The companies had sold films together under the Dreamachine banner at Cannes but effective immediately will return to separate branding and sales teams for new titles.
The Dreamachine joint venture itself will continue to license the combined 500-title library of the two companies. Celluloid's Hengameh Panahi and HanWay's Jeremy Thomas will continue to serve as joint chairmen of Dreamachine, which will also seek to acquire library assets and build its own VoD platform and VoD rights aggregation business.
'We've decided to focus our combined resources on aggregating this library and VOD plans,' HanWay chief executive Tim Haslam said. 'At the same time we've decided to brand both companies separately, given them each their appropriate resources as separate profit centres.'
All titles that HanWay and Celluloid Dreams work with separately will go into the Dreamachine library.
Philippe Aigle, Haslam and Peter Watson will work together on Dreamachine's strategic plans for new media, digital and catalogue distribution. Alessandro Raja will continue to serve as Dreamachine's director of library sales.
Watson said: 'We've just completed the joint acquisition of two catalogues from Peter Weir and Merchant Ivory, and we're in negotiations to add three more. We will now advance our plans for a branded VoD platform.'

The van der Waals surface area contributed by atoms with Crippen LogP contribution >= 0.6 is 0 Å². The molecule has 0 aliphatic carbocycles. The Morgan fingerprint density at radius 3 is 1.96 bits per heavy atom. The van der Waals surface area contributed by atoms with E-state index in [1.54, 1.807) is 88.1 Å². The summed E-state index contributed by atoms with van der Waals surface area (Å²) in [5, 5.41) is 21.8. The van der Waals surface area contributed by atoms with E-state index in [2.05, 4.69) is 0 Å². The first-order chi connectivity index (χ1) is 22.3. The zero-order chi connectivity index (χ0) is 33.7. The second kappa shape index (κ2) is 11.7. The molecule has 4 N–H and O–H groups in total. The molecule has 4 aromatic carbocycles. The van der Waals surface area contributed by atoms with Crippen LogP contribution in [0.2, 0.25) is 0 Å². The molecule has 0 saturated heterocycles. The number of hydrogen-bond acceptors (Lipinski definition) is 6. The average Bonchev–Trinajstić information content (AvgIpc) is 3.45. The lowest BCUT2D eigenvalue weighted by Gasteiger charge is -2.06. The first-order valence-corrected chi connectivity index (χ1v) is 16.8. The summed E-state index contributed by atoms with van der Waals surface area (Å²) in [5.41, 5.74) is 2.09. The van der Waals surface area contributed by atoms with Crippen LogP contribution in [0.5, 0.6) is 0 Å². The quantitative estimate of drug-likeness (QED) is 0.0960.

Celluloid Dreams founder Hengameh Panahi wasn't available for comment, but the company's marketing and publicity head Gordon Spragg told ScreenDaily.com that the move was 'a starting point, not a step backwards. We've made this announcement more for practical reasons, clients were getting confused.'
The merger, announced in April, brought together London-based HanWay, founded in 1998, which works with larger independent films such as Julian Jarrold's Becoming Jane and Richard Linklater's Fast Food Nation; with Paris-based Celluloid Dreams, which was founded in 1993 and is known for working with more auteur fare from the likes of Francois Ozon, Takeshi Kitano, Michael Haneke, Todd Solondz and Abbas Kiarostami.
'Both companies have a highly diverse range of product and we think it's more economically viable to keep our brands as they are and to merge the combined range into the library business and VOD business,' Haslam continued. 'We're total partners but we think it will be more profitable to run two brands.'
He added: 'Our core business is building a large independent library of feature films - that's the core business of the joint venture, in order to achieve our ambitions we're going to be acquiring a lot of films for our library and to have two labels doing that separately encentivised is a powerful combination.'